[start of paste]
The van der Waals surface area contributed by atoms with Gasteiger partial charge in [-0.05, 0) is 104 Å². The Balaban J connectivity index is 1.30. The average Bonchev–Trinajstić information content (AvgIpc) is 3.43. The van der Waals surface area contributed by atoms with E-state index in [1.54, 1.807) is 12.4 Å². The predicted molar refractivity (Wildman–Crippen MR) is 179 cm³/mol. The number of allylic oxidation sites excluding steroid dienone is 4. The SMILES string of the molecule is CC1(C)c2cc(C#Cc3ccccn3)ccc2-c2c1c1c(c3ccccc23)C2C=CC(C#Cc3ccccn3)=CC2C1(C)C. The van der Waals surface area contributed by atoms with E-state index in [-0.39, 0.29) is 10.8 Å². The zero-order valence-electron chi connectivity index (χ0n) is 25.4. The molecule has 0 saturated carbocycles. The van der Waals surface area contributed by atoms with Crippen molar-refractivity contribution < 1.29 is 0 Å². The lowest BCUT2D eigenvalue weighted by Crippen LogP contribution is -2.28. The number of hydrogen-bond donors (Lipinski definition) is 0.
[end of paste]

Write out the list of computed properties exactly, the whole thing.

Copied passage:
The van der Waals surface area contributed by atoms with Gasteiger partial charge in [-0.05, 0) is 104 Å². The Balaban J connectivity index is 1.30. The average Bonchev–Trinajstić information content (AvgIpc) is 3.43. The van der Waals surface area contributed by atoms with E-state index in [1.54, 1.807) is 12.4 Å². The predicted molar refractivity (Wildman–Crippen MR) is 179 cm³/mol. The number of allylic oxidation sites excluding steroid dienone is 4. The SMILES string of the molecule is CC1(C)c2cc(C#Cc3ccccn3)ccc2-c2c1c1c(c3ccccc23)C2C=CC(C#Cc3ccccn3)=CC2C1(C)C. The van der Waals surface area contributed by atoms with E-state index in [-0.39, 0.29) is 10.8 Å². The zero-order valence-electron chi connectivity index (χ0n) is 25.4. The molecule has 0 saturated carbocycles. The van der Waals surface area contributed by atoms with Crippen molar-refractivity contribution < 1.29 is 0 Å². The lowest BCUT2D eigenvalue weighted by Crippen LogP contribution is -2.28. The number of hydrogen-bond donors (Lipinski definition) is 0.